Apollo
Art Diary

Chameleon Effects: Glass (Un)Defined

26 March 2021

While some museums are closed due to the Covid-19 pandemic, Apollo’s usual weekly pick of exhibitions will include shows at institutions that are currently open as well as digital projects providing virtual access to art and culture.

People have been making glass for some 4,000–6,000 years. As one of the oldest human-made substances, over the course of the millennia it has been blown into more than a few shapes and sizes. At the Toledo Museum of Art, which boasts one of the most significant collections of glass art worldwide (in Toledo, it was once proclaimed, ‘glass is king’), this survey of 30 pieces encompasses 17th-century bowls, 19th-century jewellery and recent acquisitions by contemporary glass artists such as Sharyn O’Mara. The show, which opens on 27 March, takes its name from an art deco tray with a glass chameleon, designed by Henri Marie Joseph Bergé. Find out more from the TMA’s website.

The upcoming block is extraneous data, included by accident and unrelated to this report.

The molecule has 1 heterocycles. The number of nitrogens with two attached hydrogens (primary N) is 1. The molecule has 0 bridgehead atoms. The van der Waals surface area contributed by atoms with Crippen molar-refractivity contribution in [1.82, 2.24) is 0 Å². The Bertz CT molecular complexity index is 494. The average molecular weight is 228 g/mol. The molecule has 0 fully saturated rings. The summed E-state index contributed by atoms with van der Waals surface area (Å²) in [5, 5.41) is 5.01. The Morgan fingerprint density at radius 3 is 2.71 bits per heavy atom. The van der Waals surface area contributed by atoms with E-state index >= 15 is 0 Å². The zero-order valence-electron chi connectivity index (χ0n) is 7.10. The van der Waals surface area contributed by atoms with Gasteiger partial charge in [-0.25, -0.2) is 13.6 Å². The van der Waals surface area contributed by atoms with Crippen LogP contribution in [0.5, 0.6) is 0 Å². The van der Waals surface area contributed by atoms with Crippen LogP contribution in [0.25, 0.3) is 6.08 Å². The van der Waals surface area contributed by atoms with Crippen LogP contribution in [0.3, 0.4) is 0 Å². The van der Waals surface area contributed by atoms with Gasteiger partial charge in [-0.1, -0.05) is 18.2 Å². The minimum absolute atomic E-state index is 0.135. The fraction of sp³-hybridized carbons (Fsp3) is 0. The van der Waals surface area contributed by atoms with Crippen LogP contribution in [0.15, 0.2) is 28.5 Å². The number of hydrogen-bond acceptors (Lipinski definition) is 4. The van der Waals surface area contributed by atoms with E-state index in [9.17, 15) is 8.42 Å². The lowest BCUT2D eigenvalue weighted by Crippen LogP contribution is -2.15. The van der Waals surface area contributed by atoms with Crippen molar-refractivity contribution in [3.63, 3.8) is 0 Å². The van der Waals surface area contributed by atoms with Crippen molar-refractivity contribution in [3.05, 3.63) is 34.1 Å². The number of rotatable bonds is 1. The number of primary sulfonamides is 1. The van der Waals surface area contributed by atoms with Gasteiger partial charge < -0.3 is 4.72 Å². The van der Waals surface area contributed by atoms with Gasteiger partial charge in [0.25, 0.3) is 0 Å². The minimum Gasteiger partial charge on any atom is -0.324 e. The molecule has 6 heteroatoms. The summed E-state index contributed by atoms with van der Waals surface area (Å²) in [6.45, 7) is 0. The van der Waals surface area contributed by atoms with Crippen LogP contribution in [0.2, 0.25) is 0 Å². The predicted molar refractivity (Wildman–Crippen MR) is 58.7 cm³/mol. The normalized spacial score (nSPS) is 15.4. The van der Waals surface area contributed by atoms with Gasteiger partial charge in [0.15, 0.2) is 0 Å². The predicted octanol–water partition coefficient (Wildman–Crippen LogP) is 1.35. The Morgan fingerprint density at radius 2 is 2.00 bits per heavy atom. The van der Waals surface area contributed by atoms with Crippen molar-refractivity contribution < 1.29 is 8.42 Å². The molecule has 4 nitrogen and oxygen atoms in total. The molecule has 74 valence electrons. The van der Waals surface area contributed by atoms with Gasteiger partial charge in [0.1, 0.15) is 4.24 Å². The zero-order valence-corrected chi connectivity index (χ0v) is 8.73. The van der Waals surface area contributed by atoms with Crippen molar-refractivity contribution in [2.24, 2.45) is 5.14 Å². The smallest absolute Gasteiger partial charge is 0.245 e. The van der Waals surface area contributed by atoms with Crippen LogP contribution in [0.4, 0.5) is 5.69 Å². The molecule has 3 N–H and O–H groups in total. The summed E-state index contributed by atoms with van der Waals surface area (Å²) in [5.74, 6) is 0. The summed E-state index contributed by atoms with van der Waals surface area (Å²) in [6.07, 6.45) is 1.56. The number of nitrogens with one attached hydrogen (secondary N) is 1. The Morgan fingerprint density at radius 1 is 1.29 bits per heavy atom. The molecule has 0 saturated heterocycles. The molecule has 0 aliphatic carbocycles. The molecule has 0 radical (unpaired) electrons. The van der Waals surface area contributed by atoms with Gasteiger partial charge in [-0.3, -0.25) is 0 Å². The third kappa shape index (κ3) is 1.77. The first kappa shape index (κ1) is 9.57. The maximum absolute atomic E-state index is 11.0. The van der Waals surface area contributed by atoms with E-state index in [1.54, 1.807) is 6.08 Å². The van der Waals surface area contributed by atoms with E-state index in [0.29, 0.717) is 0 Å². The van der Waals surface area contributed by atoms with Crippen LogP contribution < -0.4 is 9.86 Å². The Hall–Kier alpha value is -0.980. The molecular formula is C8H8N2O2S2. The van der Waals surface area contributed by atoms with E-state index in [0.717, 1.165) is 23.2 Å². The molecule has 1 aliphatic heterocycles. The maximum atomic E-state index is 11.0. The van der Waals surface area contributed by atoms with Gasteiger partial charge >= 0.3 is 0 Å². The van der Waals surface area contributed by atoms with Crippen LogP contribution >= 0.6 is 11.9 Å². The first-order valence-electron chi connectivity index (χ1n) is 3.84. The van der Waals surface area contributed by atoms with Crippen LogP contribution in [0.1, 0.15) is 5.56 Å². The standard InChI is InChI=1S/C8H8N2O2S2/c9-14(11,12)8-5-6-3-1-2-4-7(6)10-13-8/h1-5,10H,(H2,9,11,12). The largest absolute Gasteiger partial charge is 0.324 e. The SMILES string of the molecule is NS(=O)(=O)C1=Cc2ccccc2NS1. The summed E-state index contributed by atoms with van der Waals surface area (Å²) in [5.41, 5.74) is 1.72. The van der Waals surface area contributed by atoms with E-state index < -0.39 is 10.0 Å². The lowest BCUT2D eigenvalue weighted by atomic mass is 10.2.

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Footed glass bowl resembling lapis lazuli (c. 1640–60), France.

Footed glass bowl resembling lapis lazuli (c. 1640–60), France. Toledo Museum of Art

Model of the Koh-i-Noor Diamond and two other diamonds (1851), Apsley Pellatt IV, Falcon Glassworks.

Model of the Koh-i-Noor Diamond and two other diamonds (1851), Apsley Pellatt IV, Falcon Glassworks. Toledo Museum of Art

Chandelier for the End of Time (2018), Sharyn O’Mara.

Chandelier for the End of Time (2018), Sharyn O’Mara. Toledo Museum of Art